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     Volume 4 Issue 62 | September 9, 2005 |


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Jokes

food jokes

Are caterpillars good to eat?
Johnny: Daddy, are caterpillars good to eat?
Father: Have I not told you never to mention such things during meals!
Mother: Why did you say that, Junior? Why did you ask the question?
Johnny: It's because I saw one on daddy's lettuce, but now it's gone.

Sorry for eating the peanuts
A man visits his aunt in the nursing home. It turns out that she is taking a nap, so he just sits down in a chair in her room, flips through a few magazines, and munches on some peanuts sitting in a bowl on the table.
Eventually, the aunt wakes up, and her nephew realises he's absentmindedly finished the entire bowl. "I'm so sorry, auntie, I've eaten all of your peanuts!"
"That's okay, dearie," the aunt replied. "After I've sucked the chocolate off, I don't care for them anyway."

What is this?
When the waitress in a New York City restaurant brought him the soup du jour, the Englishman was a bit dismayed. "Good heavens," he said, "what is this?"
"Why, it's bean soup," she replied.
"I don't care what it has been," he sputtered. "What is it now?"

M&M's: The Theory of Evolution
Whenever I get a package of plain M&Ms, I make it my duty to continue the strength and robustness of the candy as a species.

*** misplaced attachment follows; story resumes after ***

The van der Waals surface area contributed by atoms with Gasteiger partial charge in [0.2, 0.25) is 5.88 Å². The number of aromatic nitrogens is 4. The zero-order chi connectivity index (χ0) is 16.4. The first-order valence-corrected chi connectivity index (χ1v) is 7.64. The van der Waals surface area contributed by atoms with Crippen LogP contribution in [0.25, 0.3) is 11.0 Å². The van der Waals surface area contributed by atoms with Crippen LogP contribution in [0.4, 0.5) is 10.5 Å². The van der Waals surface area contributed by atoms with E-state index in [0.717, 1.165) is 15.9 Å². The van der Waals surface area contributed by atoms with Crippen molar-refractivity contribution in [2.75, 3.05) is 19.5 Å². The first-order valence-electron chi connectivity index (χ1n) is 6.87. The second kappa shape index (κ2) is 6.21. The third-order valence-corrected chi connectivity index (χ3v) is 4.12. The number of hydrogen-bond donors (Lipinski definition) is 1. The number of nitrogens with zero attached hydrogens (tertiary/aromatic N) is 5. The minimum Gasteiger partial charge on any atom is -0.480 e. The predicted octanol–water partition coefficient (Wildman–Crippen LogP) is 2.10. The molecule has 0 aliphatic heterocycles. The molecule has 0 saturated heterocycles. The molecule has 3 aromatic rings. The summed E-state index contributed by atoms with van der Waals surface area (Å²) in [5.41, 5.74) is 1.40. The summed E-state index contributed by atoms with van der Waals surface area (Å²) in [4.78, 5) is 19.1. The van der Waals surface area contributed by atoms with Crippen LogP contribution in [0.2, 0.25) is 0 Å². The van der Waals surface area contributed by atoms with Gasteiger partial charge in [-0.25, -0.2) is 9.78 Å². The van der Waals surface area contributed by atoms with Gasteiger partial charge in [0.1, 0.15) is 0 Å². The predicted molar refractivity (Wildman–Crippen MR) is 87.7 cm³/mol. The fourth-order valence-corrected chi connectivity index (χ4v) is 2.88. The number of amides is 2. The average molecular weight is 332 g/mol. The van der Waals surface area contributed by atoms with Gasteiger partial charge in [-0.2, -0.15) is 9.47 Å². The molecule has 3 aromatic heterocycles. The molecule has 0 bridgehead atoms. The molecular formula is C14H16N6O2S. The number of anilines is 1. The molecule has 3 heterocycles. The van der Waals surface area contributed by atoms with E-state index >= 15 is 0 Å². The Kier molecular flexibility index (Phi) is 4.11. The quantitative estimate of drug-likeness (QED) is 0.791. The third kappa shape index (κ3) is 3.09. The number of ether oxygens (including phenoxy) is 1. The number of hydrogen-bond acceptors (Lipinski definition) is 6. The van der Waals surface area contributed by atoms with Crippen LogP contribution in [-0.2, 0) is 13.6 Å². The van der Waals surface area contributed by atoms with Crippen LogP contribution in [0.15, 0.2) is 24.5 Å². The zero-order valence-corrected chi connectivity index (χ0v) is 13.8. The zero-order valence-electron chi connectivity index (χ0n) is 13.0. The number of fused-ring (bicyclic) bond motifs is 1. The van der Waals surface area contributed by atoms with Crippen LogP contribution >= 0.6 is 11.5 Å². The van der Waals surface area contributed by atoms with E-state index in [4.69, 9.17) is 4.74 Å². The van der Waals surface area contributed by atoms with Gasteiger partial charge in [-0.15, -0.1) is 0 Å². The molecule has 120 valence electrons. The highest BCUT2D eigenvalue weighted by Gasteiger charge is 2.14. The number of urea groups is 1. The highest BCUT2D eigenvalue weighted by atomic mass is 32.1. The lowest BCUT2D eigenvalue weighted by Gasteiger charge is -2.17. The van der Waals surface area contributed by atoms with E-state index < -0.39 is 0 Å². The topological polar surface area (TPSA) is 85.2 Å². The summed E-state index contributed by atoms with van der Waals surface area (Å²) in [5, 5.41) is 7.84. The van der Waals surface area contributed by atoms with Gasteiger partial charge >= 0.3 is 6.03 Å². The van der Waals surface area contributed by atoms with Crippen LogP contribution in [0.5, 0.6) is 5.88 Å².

To this end, I hold M&M duels.
Taking two candies between my thumb and forefinger, I apply pressure, squeezing them together until one of them cracks and splinters. That is the "loser," and I eat the inferior one immediately. The winner gets to go another round.
I have found that, in general, the brown and red M&Ms are tougher, and the newer blue ones are genetically inferior. I have hypothesised that the blue M&Ms as a race cannot survive long in the intense theatre of competition that is the modern candy and snack-food world.
Occasionally I will get a mutation, a candy that is misshapen, or pointier, or flatter than the rest. Almost invariably this proves to be a weakness, but on very rare occasions it gives the candy extra strength. In this way, the species continues to adapt to its environment.
When I reach the end of the pack, I am left with one M&M, the strongest of the herd. Since it would make no sense to eat this one as well, I pack it neatly in an envelope and send it to: M&M Mars, A Division of Mars, Inc. Hackettstown, NJ 17840-1503 U.S.A., along with a 3x5 card reading, "Please use this M&M for breeding purposes."

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